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Will election results affect NASA funding?

Predictions say NASA funding is unlikely to rise under either a Democratic or Republican president. However, NASA's priorities under Obama or Romney might be different.  

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President Barack Obama (left)/Republican presidential candidate Mitt Romney.

Obama: NASA; Romney: www.MittRomney.com

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The outcome of today's (Nov. 6) presidential election is unlikely to have a profound impact on the future direction of American spaceflight and exploration, experts say.

While Republican candidate Mitt Romney has revealed few details about his space plans, a Romney Administration probably wouldn't dramatically alter the path NASA is currently pursuing under President Barack Obama, according to some observers.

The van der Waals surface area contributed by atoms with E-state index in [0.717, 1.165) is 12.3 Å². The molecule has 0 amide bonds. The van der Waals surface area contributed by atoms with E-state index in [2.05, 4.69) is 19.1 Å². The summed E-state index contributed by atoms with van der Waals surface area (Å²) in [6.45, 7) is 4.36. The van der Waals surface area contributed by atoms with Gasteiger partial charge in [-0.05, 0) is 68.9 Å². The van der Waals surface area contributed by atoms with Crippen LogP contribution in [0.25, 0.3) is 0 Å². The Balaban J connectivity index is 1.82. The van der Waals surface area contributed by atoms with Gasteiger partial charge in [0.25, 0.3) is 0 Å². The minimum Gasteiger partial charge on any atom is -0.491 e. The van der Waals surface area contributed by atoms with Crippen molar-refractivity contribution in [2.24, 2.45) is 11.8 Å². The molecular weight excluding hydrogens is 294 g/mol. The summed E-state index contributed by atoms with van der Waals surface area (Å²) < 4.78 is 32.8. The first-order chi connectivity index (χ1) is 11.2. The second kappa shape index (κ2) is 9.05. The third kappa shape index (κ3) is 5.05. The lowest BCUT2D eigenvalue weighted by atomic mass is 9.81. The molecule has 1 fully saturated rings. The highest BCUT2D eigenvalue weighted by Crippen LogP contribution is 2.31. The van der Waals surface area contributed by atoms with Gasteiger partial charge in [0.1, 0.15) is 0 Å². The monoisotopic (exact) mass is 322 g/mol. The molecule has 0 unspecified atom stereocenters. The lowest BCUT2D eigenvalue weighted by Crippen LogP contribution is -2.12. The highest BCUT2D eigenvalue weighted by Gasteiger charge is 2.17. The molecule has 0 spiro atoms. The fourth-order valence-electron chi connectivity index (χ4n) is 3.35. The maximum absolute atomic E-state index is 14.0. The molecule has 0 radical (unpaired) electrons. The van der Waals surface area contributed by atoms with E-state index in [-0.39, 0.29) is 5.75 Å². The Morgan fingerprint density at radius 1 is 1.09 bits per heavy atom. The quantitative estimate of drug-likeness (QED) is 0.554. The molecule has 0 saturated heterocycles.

"There are unlikely, as a result of the election, to be seismic changes," said space policy expert John Logsdon, a professor emeritus at George Washington University.

The status quo

In 2010, President Obama directed NASA to work toward getting astronauts to a near-Earth asteroid by 2025, then on to the vicinity of Mars by the mid-2030s. [Gallery: President Obama and NASA]

To reach these deep-space destinations, the agency is developing a huge rocket called the Space Launch System and a crew capsule called Orion. NASA hopes the SLS-Orion combo will begin launching astronauts by late 2021.

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